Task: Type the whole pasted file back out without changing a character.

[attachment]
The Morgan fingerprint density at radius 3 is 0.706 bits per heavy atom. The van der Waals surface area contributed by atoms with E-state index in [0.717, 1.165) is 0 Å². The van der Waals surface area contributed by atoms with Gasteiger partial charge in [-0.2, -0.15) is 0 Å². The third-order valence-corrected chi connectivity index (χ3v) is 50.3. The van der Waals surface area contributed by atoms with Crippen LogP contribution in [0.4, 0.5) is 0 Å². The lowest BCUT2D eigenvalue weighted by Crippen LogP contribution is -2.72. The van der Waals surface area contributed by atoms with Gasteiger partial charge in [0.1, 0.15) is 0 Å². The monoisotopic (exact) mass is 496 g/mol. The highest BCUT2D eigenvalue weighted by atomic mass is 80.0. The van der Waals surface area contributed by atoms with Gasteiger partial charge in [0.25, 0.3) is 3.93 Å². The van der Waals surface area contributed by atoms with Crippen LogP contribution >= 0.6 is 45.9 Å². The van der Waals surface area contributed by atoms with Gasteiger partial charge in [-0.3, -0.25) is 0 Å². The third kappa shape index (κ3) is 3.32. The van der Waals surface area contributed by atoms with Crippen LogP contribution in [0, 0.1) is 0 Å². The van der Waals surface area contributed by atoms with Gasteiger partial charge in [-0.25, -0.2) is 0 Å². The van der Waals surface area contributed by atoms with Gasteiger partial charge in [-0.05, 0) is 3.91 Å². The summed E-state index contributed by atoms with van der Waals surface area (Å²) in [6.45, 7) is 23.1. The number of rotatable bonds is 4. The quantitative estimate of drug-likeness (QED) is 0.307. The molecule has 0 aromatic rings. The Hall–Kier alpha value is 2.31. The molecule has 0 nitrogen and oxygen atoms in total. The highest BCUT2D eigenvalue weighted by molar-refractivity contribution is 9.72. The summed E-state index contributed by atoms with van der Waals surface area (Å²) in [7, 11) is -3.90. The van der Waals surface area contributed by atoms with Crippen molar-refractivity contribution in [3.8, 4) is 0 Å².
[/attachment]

The Morgan fingerprint density at radius 3 is 0.706 bits per heavy atom. The van der Waals surface area contributed by atoms with E-state index in [0.717, 1.165) is 0 Å². The van der Waals surface area contributed by atoms with Gasteiger partial charge in [-0.2, -0.15) is 0 Å². The third-order valence-corrected chi connectivity index (χ3v) is 50.3. The van der Waals surface area contributed by atoms with Crippen LogP contribution in [0.4, 0.5) is 0 Å². The lowest BCUT2D eigenvalue weighted by Crippen LogP contribution is -2.72. The van der Waals surface area contributed by atoms with Gasteiger partial charge in [0.1, 0.15) is 0 Å². The monoisotopic (exact) mass is 496 g/mol. The highest BCUT2D eigenvalue weighted by atomic mass is 80.0. The van der Waals surface area contributed by atoms with Gasteiger partial charge in [0.25, 0.3) is 3.93 Å². The van der Waals surface area contributed by atoms with Crippen LogP contribution >= 0.6 is 45.9 Å². The van der Waals surface area contributed by atoms with Gasteiger partial charge in [-0.3, -0.25) is 0 Å². The third kappa shape index (κ3) is 3.32. The van der Waals surface area contributed by atoms with Crippen LogP contribution in [0, 0.1) is 0 Å². The van der Waals surface area contributed by atoms with Gasteiger partial charge in [-0.25, -0.2) is 0 Å². The van der Waals surface area contributed by atoms with Gasteiger partial charge in [-0.05, 0) is 3.91 Å². The summed E-state index contributed by atoms with van der Waals surface area (Å²) in [6.45, 7) is 23.1. The number of rotatable bonds is 4. The quantitative estimate of drug-likeness (QED) is 0.307. The molecule has 0 aromatic rings. The Hall–Kier alpha value is 2.31. The molecule has 0 nitrogen and oxygen atoms in total. The highest BCUT2D eigenvalue weighted by molar-refractivity contribution is 9.72. The summed E-state index contributed by atoms with van der Waals surface area (Å²) in [7, 11) is -3.90. The van der Waals surface area contributed by atoms with Crippen molar-refractivity contribution in [3.8, 4) is 0 Å².